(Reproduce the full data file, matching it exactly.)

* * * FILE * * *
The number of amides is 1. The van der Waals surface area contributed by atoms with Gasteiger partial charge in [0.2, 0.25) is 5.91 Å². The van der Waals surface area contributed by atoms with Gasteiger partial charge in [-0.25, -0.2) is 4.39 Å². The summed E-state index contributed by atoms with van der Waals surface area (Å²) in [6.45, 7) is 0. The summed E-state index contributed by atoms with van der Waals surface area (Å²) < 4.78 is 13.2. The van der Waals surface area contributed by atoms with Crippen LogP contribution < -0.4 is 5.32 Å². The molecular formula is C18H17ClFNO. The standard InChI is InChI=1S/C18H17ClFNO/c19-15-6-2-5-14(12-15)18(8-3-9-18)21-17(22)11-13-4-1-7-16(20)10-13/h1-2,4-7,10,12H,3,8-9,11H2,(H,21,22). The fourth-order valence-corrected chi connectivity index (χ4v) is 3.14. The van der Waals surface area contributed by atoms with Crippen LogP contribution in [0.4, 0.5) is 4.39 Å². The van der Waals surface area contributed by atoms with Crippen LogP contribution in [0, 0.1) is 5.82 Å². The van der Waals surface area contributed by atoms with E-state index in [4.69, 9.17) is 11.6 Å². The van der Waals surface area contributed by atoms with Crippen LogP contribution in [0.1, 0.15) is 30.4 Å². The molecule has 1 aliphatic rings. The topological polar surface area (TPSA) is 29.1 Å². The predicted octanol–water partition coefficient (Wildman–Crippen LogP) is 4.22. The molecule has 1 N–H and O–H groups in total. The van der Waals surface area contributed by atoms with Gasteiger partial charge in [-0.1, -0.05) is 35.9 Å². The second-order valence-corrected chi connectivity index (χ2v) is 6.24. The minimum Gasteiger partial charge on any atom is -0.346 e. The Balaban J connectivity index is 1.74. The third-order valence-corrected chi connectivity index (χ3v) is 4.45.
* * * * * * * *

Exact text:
The number of amides is 1. The van der Waals surface area contributed by atoms with Gasteiger partial charge in [0.2, 0.25) is 5.91 Å². The van der Waals surface area contributed by atoms with Gasteiger partial charge in [-0.25, -0.2) is 4.39 Å². The summed E-state index contributed by atoms with van der Waals surface area (Å²) in [6.45, 7) is 0. The summed E-state index contributed by atoms with van der Waals surface area (Å²) < 4.78 is 13.2. The van der Waals surface area contributed by atoms with Crippen LogP contribution < -0.4 is 5.32 Å². The molecular formula is C18H17ClFNO. The standard InChI is InChI=1S/C18H17ClFNO/c19-15-6-2-5-14(12-15)18(8-3-9-18)21-17(22)11-13-4-1-7-16(20)10-13/h1-2,4-7,10,12H,3,8-9,11H2,(H,21,22). The fourth-order valence-corrected chi connectivity index (χ4v) is 3.14. The van der Waals surface area contributed by atoms with Crippen LogP contribution in [0.4, 0.5) is 4.39 Å². The van der Waals surface area contributed by atoms with Crippen LogP contribution in [0, 0.1) is 5.82 Å². The van der Waals surface area contributed by atoms with E-state index in [4.69, 9.17) is 11.6 Å². The van der Waals surface area contributed by atoms with Crippen LogP contribution in [0.1, 0.15) is 30.4 Å². The molecule has 1 aliphatic rings. The topological polar surface area (TPSA) is 29.1 Å². The predicted octanol–water partition coefficient (Wildman–Crippen LogP) is 4.22. The molecule has 1 N–H and O–H groups in total. The van der Waals surface area contributed by atoms with Gasteiger partial charge in [-0.1, -0.05) is 35.9 Å². The second-order valence-corrected chi connectivity index (χ2v) is 6.24. The minimum Gasteiger partial charge on any atom is -0.346 e. The Balaban J connectivity index is 1.74. The third-order valence-corrected chi connectivity index (χ3v) is 4.45.